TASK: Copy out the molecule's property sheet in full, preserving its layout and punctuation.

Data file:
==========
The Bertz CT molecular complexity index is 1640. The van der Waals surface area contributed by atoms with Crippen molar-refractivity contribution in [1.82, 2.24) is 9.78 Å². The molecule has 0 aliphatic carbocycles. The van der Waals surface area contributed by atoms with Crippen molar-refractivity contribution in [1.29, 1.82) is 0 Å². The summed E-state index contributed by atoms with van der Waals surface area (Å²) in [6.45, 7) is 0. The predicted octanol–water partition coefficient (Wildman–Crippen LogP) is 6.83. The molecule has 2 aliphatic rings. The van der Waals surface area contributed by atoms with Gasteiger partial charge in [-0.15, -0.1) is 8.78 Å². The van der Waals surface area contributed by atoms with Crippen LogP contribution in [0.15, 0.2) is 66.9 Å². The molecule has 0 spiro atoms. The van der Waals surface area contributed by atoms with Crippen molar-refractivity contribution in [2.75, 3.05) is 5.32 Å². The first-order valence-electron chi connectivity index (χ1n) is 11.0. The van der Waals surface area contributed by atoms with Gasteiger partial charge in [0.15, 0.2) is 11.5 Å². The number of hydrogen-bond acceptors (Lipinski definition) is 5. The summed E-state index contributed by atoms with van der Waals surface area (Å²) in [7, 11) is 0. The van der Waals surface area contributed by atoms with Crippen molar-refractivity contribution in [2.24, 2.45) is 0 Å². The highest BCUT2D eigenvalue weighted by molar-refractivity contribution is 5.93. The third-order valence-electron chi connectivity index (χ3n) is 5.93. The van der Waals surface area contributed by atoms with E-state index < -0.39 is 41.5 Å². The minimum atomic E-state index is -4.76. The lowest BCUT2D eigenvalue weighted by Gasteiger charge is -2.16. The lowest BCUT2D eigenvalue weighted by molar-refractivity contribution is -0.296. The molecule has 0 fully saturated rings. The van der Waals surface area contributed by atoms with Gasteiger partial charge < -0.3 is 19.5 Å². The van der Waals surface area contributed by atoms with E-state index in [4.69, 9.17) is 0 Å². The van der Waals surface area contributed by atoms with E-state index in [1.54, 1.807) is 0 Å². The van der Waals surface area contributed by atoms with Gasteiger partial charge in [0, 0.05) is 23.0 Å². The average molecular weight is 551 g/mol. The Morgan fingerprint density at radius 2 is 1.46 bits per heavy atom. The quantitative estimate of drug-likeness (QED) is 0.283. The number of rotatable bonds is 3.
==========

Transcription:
The Bertz CT molecular complexity index is 1640. The van der Waals surface area contributed by atoms with Crippen molar-refractivity contribution in [1.82, 2.24) is 9.78 Å². The molecule has 0 aliphatic carbocycles. The van der Waals surface area contributed by atoms with Crippen molar-refractivity contribution in [1.29, 1.82) is 0 Å². The summed E-state index contributed by atoms with van der Waals surface area (Å²) in [6.45, 7) is 0. The predicted octanol–water partition coefficient (Wildman–Crippen LogP) is 6.83. The molecule has 2 aliphatic rings. The van der Waals surface area contributed by atoms with Gasteiger partial charge in [-0.15, -0.1) is 8.78 Å². The van der Waals surface area contributed by atoms with Crippen LogP contribution in [0.15, 0.2) is 66.9 Å². The molecule has 0 spiro atoms. The van der Waals surface area contributed by atoms with Crippen molar-refractivity contribution in [2.75, 3.05) is 5.32 Å². The first-order valence-electron chi connectivity index (χ1n) is 11.0. The van der Waals surface area contributed by atoms with Gasteiger partial charge in [0.15, 0.2) is 11.5 Å². The number of hydrogen-bond acceptors (Lipinski definition) is 5. The summed E-state index contributed by atoms with van der Waals surface area (Å²) in [7, 11) is 0. The van der Waals surface area contributed by atoms with Crippen molar-refractivity contribution in [2.24, 2.45) is 0 Å². The highest BCUT2D eigenvalue weighted by molar-refractivity contribution is 5.93. The third-order valence-electron chi connectivity index (χ3n) is 5.93. The van der Waals surface area contributed by atoms with E-state index < -0.39 is 41.5 Å². The minimum atomic E-state index is -4.76. The lowest BCUT2D eigenvalue weighted by Gasteiger charge is -2.16. The lowest BCUT2D eigenvalue weighted by molar-refractivity contribution is -0.296. The molecule has 0 fully saturated rings. The van der Waals surface area contributed by atoms with Gasteiger partial charge < -0.3 is 19.5 Å². The van der Waals surface area contributed by atoms with E-state index in [4.69, 9.17) is 0 Å². The van der Waals surface area contributed by atoms with E-state index in [1.54, 1.807) is 0 Å². The van der Waals surface area contributed by atoms with Gasteiger partial charge in [0, 0.05) is 23.0 Å². The average molecular weight is 551 g/mol. The Morgan fingerprint density at radius 2 is 1.46 bits per heavy atom. The quantitative estimate of drug-likeness (QED) is 0.283. The number of rotatable bonds is 3.